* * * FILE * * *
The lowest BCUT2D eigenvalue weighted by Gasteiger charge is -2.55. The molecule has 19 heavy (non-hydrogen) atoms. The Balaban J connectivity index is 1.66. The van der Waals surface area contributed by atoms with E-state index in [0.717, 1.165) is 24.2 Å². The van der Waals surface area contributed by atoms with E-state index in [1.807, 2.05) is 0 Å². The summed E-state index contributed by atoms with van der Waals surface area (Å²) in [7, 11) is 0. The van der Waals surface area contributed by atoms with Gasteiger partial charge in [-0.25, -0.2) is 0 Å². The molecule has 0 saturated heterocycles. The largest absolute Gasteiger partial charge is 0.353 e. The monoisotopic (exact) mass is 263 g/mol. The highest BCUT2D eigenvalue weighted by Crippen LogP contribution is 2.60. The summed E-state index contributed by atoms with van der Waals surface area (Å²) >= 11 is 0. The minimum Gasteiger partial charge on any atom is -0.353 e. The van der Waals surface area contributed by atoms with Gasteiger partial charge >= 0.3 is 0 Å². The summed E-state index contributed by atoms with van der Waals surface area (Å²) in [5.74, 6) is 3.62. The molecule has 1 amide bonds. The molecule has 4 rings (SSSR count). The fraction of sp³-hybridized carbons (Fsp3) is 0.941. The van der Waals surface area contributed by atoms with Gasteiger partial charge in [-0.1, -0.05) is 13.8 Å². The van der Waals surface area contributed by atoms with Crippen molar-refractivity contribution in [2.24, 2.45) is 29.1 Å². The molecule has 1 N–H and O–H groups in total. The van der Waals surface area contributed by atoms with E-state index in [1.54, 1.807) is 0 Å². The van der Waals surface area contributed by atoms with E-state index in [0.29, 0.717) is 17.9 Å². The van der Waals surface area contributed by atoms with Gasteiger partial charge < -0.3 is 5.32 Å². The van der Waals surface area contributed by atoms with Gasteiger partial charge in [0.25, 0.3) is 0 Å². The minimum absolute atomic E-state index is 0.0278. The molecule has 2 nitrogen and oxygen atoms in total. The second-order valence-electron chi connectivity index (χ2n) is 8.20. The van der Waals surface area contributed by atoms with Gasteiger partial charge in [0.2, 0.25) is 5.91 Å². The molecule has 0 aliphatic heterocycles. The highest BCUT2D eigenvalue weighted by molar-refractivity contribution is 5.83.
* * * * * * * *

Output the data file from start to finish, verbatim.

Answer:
The lowest BCUT2D eigenvalue weighted by Gasteiger charge is -2.55. The molecule has 19 heavy (non-hydrogen) atoms. The Balaban J connectivity index is 1.66. The van der Waals surface area contributed by atoms with E-state index in [0.717, 1.165) is 24.2 Å². The van der Waals surface area contributed by atoms with E-state index in [1.807, 2.05) is 0 Å². The summed E-state index contributed by atoms with van der Waals surface area (Å²) in [7, 11) is 0. The van der Waals surface area contributed by atoms with Gasteiger partial charge in [-0.25, -0.2) is 0 Å². The molecule has 0 saturated heterocycles. The largest absolute Gasteiger partial charge is 0.353 e. The monoisotopic (exact) mass is 263 g/mol. The highest BCUT2D eigenvalue weighted by Crippen LogP contribution is 2.60. The summed E-state index contributed by atoms with van der Waals surface area (Å²) >= 11 is 0. The minimum Gasteiger partial charge on any atom is -0.353 e. The van der Waals surface area contributed by atoms with Gasteiger partial charge >= 0.3 is 0 Å². The summed E-state index contributed by atoms with van der Waals surface area (Å²) in [5.74, 6) is 3.62. The molecule has 1 amide bonds. The molecule has 4 rings (SSSR count). The fraction of sp³-hybridized carbons (Fsp3) is 0.941. The van der Waals surface area contributed by atoms with Gasteiger partial charge in [-0.1, -0.05) is 13.8 Å². The van der Waals surface area contributed by atoms with Crippen molar-refractivity contribution in [2.24, 2.45) is 29.1 Å². The molecule has 1 N–H and O–H groups in total. The van der Waals surface area contributed by atoms with E-state index in [1.54, 1.807) is 0 Å². The van der Waals surface area contributed by atoms with E-state index in [0.29, 0.717) is 17.9 Å². The van der Waals surface area contributed by atoms with Gasteiger partial charge < -0.3 is 5.32 Å². The van der Waals surface area contributed by atoms with Gasteiger partial charge in [0.25, 0.3) is 0 Å². The minimum absolute atomic E-state index is 0.0278. The molecule has 2 nitrogen and oxygen atoms in total. The second-order valence-electron chi connectivity index (χ2n) is 8.20. The van der Waals surface area contributed by atoms with Gasteiger partial charge in [0.2, 0.25) is 5.91 Å². The molecule has 0 aliphatic heterocycles. The highest BCUT2D eigenvalue weighted by molar-refractivity contribution is 5.83.